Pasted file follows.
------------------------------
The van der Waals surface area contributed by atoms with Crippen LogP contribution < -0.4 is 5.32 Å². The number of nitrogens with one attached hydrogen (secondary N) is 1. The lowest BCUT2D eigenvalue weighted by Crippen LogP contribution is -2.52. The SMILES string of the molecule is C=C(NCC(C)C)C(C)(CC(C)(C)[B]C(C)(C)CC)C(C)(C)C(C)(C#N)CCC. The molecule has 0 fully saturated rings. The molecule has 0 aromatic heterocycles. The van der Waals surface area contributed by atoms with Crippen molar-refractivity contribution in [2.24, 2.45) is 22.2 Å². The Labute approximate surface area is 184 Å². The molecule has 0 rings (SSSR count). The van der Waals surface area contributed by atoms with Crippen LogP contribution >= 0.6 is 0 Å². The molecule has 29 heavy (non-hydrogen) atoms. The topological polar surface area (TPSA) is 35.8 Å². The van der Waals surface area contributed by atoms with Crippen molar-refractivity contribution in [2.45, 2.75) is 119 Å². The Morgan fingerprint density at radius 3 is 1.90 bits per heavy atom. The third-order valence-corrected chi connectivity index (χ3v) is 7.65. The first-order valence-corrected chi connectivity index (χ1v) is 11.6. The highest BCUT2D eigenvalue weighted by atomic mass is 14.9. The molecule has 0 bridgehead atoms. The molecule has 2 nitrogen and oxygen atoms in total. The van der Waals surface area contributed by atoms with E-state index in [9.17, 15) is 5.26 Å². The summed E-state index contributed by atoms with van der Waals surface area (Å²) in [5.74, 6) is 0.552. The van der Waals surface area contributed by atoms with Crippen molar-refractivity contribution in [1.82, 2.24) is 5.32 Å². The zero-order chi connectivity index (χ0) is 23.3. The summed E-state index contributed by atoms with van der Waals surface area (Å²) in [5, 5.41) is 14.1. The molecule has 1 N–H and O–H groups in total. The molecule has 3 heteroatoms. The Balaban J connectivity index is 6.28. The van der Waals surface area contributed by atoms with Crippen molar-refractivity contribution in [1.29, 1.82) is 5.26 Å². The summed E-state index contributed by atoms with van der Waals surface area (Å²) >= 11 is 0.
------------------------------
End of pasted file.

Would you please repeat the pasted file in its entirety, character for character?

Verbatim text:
The van der Waals surface area contributed by atoms with Crippen LogP contribution < -0.4 is 5.32 Å². The number of nitrogens with one attached hydrogen (secondary N) is 1. The lowest BCUT2D eigenvalue weighted by Crippen LogP contribution is -2.52. The SMILES string of the molecule is C=C(NCC(C)C)C(C)(CC(C)(C)[B]C(C)(C)CC)C(C)(C)C(C)(C#N)CCC. The molecule has 0 fully saturated rings. The molecule has 0 aromatic heterocycles. The van der Waals surface area contributed by atoms with Crippen molar-refractivity contribution in [2.24, 2.45) is 22.2 Å². The Labute approximate surface area is 184 Å². The molecule has 0 rings (SSSR count). The van der Waals surface area contributed by atoms with Crippen LogP contribution >= 0.6 is 0 Å². The molecule has 29 heavy (non-hydrogen) atoms. The topological polar surface area (TPSA) is 35.8 Å². The van der Waals surface area contributed by atoms with Crippen molar-refractivity contribution in [2.45, 2.75) is 119 Å². The Morgan fingerprint density at radius 3 is 1.90 bits per heavy atom. The third-order valence-corrected chi connectivity index (χ3v) is 7.65. The first-order valence-corrected chi connectivity index (χ1v) is 11.6. The highest BCUT2D eigenvalue weighted by atomic mass is 14.9. The molecule has 0 bridgehead atoms. The molecule has 2 nitrogen and oxygen atoms in total. The van der Waals surface area contributed by atoms with E-state index in [9.17, 15) is 5.26 Å². The summed E-state index contributed by atoms with van der Waals surface area (Å²) in [5.74, 6) is 0.552. The van der Waals surface area contributed by atoms with Crippen molar-refractivity contribution in [1.82, 2.24) is 5.32 Å². The zero-order chi connectivity index (χ0) is 23.3. The summed E-state index contributed by atoms with van der Waals surface area (Å²) in [5, 5.41) is 14.1. The molecule has 1 N–H and O–H groups in total. The molecule has 3 heteroatoms. The Balaban J connectivity index is 6.28. The van der Waals surface area contributed by atoms with Crippen molar-refractivity contribution in [1.29, 1.82) is 5.26 Å². The summed E-state index contributed by atoms with van der Waals surface area (Å²) >= 11 is 0.